04 September, 2009

A 'Bit' of computing history...

"Reboot for UK's oldest computer"

As the title entails, Britain's oldest computer --the Harwell-- is being sent to the National Museum of Computing at Bletchley, where it will be restored to working condition.

Originally, the Harwell was built to crunch numbers on general atomic theory, by 3 people at the Atomic Energy Research Establishment.

BBC News, interviewed Dick Barnes (one of the three who built the system), who said the research was --officially at least-- for civilian nuclear power projects. But they had connections to the nuclear weapons programme.

Not being the first computer built in the UK, it had one of the longest service lives.., being in active use from 1951 up until 1973. Allthough the later years were spent as a teaching-system dubbed "WITCH" (Wolverhampton Instrument for Teaching Computing from Harwell). After this it went to be displayed at the Birmingham Science Museum, before being put to storage at Birmingham City Council Museums' Collection Centre.

The Harwell had a number of predecessors: The ACE, or "Automatic Computing Engine" (parts of which are on display in London's Science Museum), the Electronic Delay Storage Automatic Calculator (EDSAC) which was broken up, and Manchester's Small-Scale Experimental Machine (SSEM) nicknamed Baby, which has been rebuilt but not using original parts.

What distinguished Harwell from similar computer-systems at the time, was the ability to manage stored computing. Unlike it's predecessor, the Colossus, Harwell was relay-based, with 900 Dekatron gas-filled tubes, each holding a single digit in memory --similar to modern RAM-- but having 900 bits, didn't even come close to modern memory sizes we use today, which is an indicator on how fast the development process of IT has come to this day and age.

Harwell sported a single memory array, used as temporary memory, while also utilizing paper tape for both input and program storage. These machines are now considered 1st gen. (vacuum tube machines, 1940-1956), because this was a time well before transistors and ICs (Integrated Circuits) became mainstream. Transistor-based computers are considered 2nd gen. (1956-1963) and IC-based computers 3rd gen (1964-1971).

We are currently using 4th gen. computers (microprocessors, 1971-present). IBM presented the home computer for the average joe in 1981, and Apple soon followed in 1984 with the Macintosh.

While modern personal computers generally come with at least 2 GigaBytes as standard [2^30 bytes x 2], the Harwell sported an approximate grand total of 0,000125 GigaBytes (or approx. 125 KiloBytes), which was HUGE in the vacuum tube-era. I actually remember a time in the 80s when 30 MegaByte harddrives were top-of-the-line :P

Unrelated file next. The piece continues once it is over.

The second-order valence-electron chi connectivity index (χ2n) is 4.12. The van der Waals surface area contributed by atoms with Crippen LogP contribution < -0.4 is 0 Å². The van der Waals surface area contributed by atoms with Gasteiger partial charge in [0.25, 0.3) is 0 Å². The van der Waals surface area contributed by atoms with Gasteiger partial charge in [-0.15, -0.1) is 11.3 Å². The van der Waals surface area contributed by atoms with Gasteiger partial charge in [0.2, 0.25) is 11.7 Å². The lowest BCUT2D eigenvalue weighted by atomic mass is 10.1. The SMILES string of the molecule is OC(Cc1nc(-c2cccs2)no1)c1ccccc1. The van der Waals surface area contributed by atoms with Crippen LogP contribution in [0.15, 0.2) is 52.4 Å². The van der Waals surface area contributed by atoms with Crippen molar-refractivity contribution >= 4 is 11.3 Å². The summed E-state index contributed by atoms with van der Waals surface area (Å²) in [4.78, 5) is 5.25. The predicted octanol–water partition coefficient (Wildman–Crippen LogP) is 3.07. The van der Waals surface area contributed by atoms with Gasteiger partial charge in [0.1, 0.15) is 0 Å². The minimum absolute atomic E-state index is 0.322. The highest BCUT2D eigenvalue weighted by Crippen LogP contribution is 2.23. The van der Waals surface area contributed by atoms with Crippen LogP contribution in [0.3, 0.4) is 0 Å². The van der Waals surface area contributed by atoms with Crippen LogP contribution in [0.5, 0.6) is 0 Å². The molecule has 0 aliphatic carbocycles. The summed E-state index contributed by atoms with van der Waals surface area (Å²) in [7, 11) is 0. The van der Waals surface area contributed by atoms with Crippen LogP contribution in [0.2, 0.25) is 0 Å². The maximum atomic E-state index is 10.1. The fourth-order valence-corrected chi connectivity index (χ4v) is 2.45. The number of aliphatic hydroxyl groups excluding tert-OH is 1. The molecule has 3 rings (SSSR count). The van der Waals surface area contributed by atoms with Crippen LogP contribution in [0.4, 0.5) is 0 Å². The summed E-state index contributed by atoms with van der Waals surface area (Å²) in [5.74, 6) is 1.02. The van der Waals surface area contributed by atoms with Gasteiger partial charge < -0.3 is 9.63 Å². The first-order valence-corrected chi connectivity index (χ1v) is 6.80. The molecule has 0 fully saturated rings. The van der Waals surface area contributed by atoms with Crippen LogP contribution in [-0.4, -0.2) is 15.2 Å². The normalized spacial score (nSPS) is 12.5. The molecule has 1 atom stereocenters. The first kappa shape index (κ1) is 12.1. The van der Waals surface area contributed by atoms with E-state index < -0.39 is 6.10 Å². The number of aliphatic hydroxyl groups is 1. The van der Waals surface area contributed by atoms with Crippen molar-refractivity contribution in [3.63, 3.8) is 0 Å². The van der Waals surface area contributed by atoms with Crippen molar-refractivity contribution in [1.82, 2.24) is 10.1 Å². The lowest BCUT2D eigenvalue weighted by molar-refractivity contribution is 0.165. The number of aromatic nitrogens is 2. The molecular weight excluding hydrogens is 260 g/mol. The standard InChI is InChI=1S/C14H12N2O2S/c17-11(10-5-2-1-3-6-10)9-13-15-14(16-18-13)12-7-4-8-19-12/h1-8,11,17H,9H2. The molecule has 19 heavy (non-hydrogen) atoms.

A little sidenote on 'Bits' and 'Bytes':

In computer storage, sizes are calculated using so-called 'bitwise' algorithms.

And just recently, Apple Mac OS X switched to a new bitwise algorithm to better represent the actual storage available in a system. A lot of Linux distributions did the exact same thing (including my distro of choice; Slackware).

But in computer storage theory, there are two main ways of calculating sizes.

Storage calculation is based on the octal-system (8 Bits = 1 Byte): 1 GigaByte = 1024 MegaBytes (or 1.073.741.824 Bytes to be more exact).

While transfer calculation is based on the metric system (1:1): 1 GigaBit = 1000 MegaBits

This is also one of the reasons why storage-OEMs have differentiating space-specs on their products. Haven't you bought a 1 TeraByte harddisk drive lately, and realizing after you formatted it, that it does not hold as much as specified?

Basically, OEMs use transfer-specific calculation for storage amounts, and not storage-calculations as they should. And none of them specify this on their packaging or manuals, because it's not required by law.

OEMs, when faced about this issue, explain it this way:
"...if we WERE obligated to print this information on our products, it wouldn't be economical to manufacture drives at all...", which I believe to be utter FUD.

Another reason why harddrives don't always sport the specified amount, is that a filesystem requires a certain amount of disk-space to store filesystem-metadata, and thus removes this reserved space from the defined accessible storage amount on the drive (usually around 5-10%).
So.., in conclusion, this is the perfect example on how mind-bogglingly progressive computer-development has been over the last decades.

http://news.bbc.co.uk/ - article about the rebuild.
http://news.bbc.co.uk/ - video about the rebuild.

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